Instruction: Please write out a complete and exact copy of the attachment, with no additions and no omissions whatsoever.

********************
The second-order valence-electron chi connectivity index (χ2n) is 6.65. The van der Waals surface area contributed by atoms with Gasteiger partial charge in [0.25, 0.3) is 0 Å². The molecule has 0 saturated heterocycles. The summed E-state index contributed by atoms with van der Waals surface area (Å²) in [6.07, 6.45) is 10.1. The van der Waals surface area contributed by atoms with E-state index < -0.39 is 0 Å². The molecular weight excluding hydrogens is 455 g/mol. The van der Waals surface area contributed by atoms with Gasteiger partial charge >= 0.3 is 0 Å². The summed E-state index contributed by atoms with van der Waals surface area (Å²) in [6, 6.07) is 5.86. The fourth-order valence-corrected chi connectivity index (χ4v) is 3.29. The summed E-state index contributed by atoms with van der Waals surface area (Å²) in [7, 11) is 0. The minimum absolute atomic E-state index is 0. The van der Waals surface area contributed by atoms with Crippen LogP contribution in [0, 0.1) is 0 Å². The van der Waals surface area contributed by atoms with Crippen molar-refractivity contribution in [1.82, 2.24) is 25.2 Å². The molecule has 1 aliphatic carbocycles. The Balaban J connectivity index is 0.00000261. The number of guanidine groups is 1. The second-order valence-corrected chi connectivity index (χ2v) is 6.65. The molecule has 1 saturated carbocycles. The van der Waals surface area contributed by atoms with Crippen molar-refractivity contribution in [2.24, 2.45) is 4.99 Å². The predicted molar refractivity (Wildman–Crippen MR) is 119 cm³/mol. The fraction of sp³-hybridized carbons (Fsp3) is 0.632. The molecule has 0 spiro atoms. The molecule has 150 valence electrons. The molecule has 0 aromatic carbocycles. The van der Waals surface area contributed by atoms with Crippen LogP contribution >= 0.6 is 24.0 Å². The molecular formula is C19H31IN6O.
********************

The second-order valence-electron chi connectivity index (χ2n) is 6.65. The van der Waals surface area contributed by atoms with Gasteiger partial charge in [0.25, 0.3) is 0 Å². The molecule has 0 saturated heterocycles. The summed E-state index contributed by atoms with van der Waals surface area (Å²) in [6.07, 6.45) is 10.1. The van der Waals surface area contributed by atoms with E-state index < -0.39 is 0 Å². The molecular weight excluding hydrogens is 455 g/mol. The van der Waals surface area contributed by atoms with Gasteiger partial charge >= 0.3 is 0 Å². The summed E-state index contributed by atoms with van der Waals surface area (Å²) in [6, 6.07) is 5.86. The fourth-order valence-corrected chi connectivity index (χ4v) is 3.29. The summed E-state index contributed by atoms with van der Waals surface area (Å²) in [7, 11) is 0. The minimum absolute atomic E-state index is 0. The van der Waals surface area contributed by atoms with Crippen LogP contribution in [0, 0.1) is 0 Å². The van der Waals surface area contributed by atoms with Crippen molar-refractivity contribution in [1.82, 2.24) is 25.2 Å². The molecule has 1 aliphatic carbocycles. The Balaban J connectivity index is 0.00000261. The number of guanidine groups is 1. The second-order valence-corrected chi connectivity index (χ2v) is 6.65. The molecule has 1 saturated carbocycles. The van der Waals surface area contributed by atoms with Crippen molar-refractivity contribution in [2.24, 2.45) is 4.99 Å². The predicted molar refractivity (Wildman–Crippen MR) is 119 cm³/mol. The fraction of sp³-hybridized carbons (Fsp3) is 0.632. The molecule has 0 spiro atoms. The molecule has 150 valence electrons. The molecule has 0 aromatic carbocycles. The van der Waals surface area contributed by atoms with Crippen LogP contribution >= 0.6 is 24.0 Å². The molecular formula is C19H31IN6O.